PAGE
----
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June 23, 2006

how to make a brass ball-jointed armature (part 3 of 5)

by sven at 9:03 pm


OK, it's time to get to work! We're going to assemble the balls and rods in three stages: (a) cutting rod, (b) drilling balls, (c) soldering balls onto rods.



Step 1: Measure. It's a bit awkward to measure a rod with a ruler. A useful trick is to make your measurements on a piece of graph paper, and then hold the rod against that measurement. Mark the rod with a fine-tipped sharpie.

cut rods

Step 2: Cut. Put your rod in the vise and cut. Since the blade of your cutting device has width, you're going to have to go through a process of cutting one segment, removing the rod from the vise, and then making a new measurement for the next segment (repeat). For just cutting rod, a hacksaw works fine. A jeweler's saw (in my experience) doesn't last very long before breaking. My preference is to use the Dremel rotary tool, which can make cuts very quickly.


Step 3: File. Use your flat files to de-burr the rods. And while you've at it... You're going to want a symmetrical armature: arms equally long, legs equally long, etc. Take a moment to compare the matching limbs. File until they're equal.


normal beads (left) and modified beads (right)

One of the big advantages of using hollow beads for balls is that you don't have to go to pains to get the hole centered when you drill. The bead's pre-made holes act as a pilot hole, which guides your drill straight through the center! All we need to do is enlarge the existing hole to 1/8".


Step 1: Position the bead in the vise. Place a bead in the vise and orient it so that the hole is turned upward. This is where those rubber vise grips come in handy: they hold the bead firmly in place without scratching it. I find it very helpful to use the round needle file for positioning.

enlarging the hole

Step 2: Enlarge hole with drill. Use the 1/8" drill bit to enlarge the bead's hole. It's so quick and easy -- this is probably my favorite step in the whole armature building process.

Repeat the process, drilling the rest of your beads.


finished rod-and-ball assemblies

Here's the product that we'll have after completing this next stage. The idea is to put little pieces of soldering wire inside of a hollow bead, put rod through the hole, and then heat the bead with a butane micro-torch until the solder inside melts.

working on top of a cinder block

Before we begin, I want to show you an image of the general setup. For fire safety, we're going to do this job on top of a cinder block. The "helping hands" tool is going to hold the work piece. Although we're using lead-free solder, it should be noted that rosin can release irritating fumes. For this reason, I have a small exhaust fan set up just inches behind where I'm doing the soldering. You can read my previous tutorial on how to assemble a desktop exhaust system like this one here.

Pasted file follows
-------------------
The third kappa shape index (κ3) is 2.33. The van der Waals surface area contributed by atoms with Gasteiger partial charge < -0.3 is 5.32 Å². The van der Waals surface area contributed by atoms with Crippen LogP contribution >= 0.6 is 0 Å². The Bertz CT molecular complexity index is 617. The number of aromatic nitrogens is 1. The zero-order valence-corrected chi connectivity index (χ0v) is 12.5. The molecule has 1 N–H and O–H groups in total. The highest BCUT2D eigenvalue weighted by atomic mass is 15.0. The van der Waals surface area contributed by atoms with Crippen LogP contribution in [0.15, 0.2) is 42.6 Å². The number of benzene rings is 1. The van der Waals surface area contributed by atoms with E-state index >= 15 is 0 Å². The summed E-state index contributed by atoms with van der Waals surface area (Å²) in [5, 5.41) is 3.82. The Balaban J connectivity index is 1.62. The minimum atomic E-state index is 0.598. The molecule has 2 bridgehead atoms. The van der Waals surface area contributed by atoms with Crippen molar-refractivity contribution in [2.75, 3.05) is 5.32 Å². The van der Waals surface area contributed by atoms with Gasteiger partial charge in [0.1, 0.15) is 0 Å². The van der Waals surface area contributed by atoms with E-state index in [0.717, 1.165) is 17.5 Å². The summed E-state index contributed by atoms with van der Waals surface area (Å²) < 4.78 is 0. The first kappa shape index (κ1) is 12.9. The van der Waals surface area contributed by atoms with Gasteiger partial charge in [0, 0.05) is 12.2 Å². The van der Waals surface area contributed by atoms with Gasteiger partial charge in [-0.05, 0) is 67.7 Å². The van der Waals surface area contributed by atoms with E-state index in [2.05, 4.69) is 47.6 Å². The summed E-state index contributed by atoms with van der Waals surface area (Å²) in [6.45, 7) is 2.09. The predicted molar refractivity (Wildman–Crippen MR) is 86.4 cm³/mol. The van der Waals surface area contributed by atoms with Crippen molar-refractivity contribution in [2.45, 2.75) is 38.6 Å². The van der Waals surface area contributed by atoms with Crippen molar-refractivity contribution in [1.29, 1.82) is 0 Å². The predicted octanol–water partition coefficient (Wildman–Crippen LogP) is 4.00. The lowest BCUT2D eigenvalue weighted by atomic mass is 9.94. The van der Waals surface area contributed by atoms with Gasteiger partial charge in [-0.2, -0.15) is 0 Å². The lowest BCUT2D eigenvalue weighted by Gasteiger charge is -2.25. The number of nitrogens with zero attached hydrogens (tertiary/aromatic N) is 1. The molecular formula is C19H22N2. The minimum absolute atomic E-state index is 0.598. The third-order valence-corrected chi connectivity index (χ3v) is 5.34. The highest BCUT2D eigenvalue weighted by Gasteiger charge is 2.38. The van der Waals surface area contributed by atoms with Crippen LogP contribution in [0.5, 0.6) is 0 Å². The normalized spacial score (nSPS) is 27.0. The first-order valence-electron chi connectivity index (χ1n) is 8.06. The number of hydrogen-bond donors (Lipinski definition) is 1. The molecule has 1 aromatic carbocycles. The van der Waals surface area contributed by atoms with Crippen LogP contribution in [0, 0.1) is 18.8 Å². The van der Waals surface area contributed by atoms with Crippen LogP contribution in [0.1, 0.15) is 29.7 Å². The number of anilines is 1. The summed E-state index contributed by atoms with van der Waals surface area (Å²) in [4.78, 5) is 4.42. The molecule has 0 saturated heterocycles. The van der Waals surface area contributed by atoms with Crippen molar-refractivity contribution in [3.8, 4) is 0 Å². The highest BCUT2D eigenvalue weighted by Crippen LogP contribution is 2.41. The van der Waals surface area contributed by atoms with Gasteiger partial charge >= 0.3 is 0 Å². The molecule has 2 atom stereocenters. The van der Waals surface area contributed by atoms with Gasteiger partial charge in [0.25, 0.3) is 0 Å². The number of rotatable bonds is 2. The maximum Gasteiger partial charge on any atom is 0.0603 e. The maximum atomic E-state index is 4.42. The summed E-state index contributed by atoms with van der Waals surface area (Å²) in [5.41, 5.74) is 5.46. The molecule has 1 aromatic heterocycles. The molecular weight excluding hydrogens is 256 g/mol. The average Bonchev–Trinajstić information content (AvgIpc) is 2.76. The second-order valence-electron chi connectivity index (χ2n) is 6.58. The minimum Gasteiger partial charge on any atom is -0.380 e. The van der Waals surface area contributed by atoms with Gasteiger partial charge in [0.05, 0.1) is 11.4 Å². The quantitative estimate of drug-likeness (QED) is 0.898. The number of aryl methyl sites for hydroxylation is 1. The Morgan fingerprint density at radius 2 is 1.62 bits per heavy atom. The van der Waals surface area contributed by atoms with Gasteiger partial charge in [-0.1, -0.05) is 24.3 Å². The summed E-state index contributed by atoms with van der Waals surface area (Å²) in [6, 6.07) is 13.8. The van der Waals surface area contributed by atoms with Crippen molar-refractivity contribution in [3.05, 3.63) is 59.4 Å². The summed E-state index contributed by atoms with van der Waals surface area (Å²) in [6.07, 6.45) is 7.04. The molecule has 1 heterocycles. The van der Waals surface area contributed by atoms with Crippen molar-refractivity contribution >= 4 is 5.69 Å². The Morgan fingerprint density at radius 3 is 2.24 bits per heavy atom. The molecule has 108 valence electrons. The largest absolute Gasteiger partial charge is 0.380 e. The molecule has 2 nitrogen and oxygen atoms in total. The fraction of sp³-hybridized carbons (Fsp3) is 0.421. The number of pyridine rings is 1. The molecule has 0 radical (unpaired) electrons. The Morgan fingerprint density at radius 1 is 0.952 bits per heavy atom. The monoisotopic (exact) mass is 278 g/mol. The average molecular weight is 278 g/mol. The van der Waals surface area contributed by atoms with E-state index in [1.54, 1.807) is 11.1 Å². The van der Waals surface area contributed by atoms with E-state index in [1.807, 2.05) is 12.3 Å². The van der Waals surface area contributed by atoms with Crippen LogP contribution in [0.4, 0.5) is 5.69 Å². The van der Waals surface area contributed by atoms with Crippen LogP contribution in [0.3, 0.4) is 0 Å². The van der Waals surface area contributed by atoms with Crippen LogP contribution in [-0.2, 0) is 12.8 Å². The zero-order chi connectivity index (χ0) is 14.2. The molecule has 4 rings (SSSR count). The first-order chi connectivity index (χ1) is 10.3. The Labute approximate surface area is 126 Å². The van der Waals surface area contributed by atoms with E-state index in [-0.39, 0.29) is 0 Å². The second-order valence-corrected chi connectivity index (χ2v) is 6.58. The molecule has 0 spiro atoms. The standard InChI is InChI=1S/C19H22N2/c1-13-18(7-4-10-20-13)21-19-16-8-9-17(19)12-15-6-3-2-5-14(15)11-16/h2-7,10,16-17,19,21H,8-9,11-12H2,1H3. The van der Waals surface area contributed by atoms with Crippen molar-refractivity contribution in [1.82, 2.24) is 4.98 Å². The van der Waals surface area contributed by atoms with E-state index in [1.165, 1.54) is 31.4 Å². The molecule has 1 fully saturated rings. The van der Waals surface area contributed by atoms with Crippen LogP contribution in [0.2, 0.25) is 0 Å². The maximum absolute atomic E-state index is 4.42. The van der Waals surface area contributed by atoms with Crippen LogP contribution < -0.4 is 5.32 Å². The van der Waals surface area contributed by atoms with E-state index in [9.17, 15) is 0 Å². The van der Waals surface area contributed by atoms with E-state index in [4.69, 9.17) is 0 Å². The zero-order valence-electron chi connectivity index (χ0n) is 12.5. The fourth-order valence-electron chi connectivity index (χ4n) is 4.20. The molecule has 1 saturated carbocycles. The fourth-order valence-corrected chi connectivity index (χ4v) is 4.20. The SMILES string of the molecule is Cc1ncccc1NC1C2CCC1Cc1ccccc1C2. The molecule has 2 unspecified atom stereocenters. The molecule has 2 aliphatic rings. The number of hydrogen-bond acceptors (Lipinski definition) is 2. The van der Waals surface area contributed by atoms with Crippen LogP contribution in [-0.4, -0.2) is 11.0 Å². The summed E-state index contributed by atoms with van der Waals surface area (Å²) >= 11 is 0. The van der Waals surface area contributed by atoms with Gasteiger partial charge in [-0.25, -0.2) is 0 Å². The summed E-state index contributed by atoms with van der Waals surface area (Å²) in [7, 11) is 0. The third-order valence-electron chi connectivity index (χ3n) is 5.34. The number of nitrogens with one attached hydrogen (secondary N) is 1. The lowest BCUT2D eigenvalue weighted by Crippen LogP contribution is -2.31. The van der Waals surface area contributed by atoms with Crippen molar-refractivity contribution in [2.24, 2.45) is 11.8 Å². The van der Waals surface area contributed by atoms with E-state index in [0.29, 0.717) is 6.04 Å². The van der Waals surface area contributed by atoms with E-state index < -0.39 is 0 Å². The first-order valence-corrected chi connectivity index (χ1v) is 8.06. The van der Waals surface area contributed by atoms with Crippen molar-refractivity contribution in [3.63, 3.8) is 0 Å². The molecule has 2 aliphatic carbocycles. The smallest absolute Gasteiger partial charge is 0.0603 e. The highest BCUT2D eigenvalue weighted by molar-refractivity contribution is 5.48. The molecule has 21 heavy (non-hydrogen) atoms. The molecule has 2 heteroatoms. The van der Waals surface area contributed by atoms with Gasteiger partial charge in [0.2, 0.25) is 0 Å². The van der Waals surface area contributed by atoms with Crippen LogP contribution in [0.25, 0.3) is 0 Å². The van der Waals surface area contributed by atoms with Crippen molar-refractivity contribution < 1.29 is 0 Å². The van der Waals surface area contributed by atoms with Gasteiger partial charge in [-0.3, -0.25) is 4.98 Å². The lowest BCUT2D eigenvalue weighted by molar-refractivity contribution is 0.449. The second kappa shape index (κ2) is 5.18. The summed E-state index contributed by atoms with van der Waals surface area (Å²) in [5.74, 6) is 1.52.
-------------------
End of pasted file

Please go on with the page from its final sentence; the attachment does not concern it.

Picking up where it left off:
sand the rods

Step 1: Sand the rods. Metals tend to be coated with an invisible layer of oil -- which can prevent solder from adhering. Rubbing the rod with some fine-grit sandpaper removes the oil and creates a better surface for joining.

cut soldering wire into bits

Step 2: Prepare bits of soldering wire. Cut a few inches of your soldering wire into tiny little bits, no longer than 1mm each. The smaller, the better: they'll melt more quickly and easily when they're small.

loading bead with solder

Step 3: Put solder bits inside bead. Keeping a finger over one of the holes, use your needle-nosed pliers to put approx. 5 - 8 bits of solder inside of the bead.

clamping your work

Step 4: Put ball and rod in "helping hands". Gently twist the rod into the bead, being careful not to push out the bits of solder. Set the bead and rod upright on the cinderblock, held in place by the "helping hands".

Step 5: Heat bead with butane micro-torch. This is kind of tricky... Light up your butane torch and heat the ball for 5 - 10 seconds. If you don't heat it long enough, the solder won't melt; if you heat it too long, the solder will fry into smoky oblivion. It takes some practice to get a sense for how long to keep the heat on the bead. One trick I've come up with is to use an eye dropper to set a droplet of water on the top of the rod. Watching to see when it starts to boil gives me some sense of how hot the work piece is.

...Timing and temperature is particularly important when you do a rod that has balls on both ends. If you heat the second ball too long, the solder job on the first will fry, and you'll lose that join. Sometimes you find yourself repeatedly fixing one side of a ball-and-rod assembly, only to discover that you've broken the opposite side.


Step 6: Quench the work piece. Use your needle-nosed pliers to dunk the soldered ball and rod in water. This is not technically correct; for the strongest join, one should wait for the piece to air cool. I'm not that patient. My joins have seemed to survive pretty well, nonetheless. The "helping hands" may be hot when you finish soldering. I find it useful to squirt the clamp with water from an eyedropper; this cools it down quickly.

Step 7: Test the join. Give the ball that you've just soldered a good push and pull to see if it comes loose from the rod. If it does, re-sand the rod and try again. Even if it seems sturdy at this point, however, realize that you may still wind up having to fix it later. The pressure that the join undergoes when it's turning between tightened sandwich plates is more than you can easily exert with just your hands.

Leap from here to...

posted by sven | June 23, 2006 9:03 PM | categories: stopmo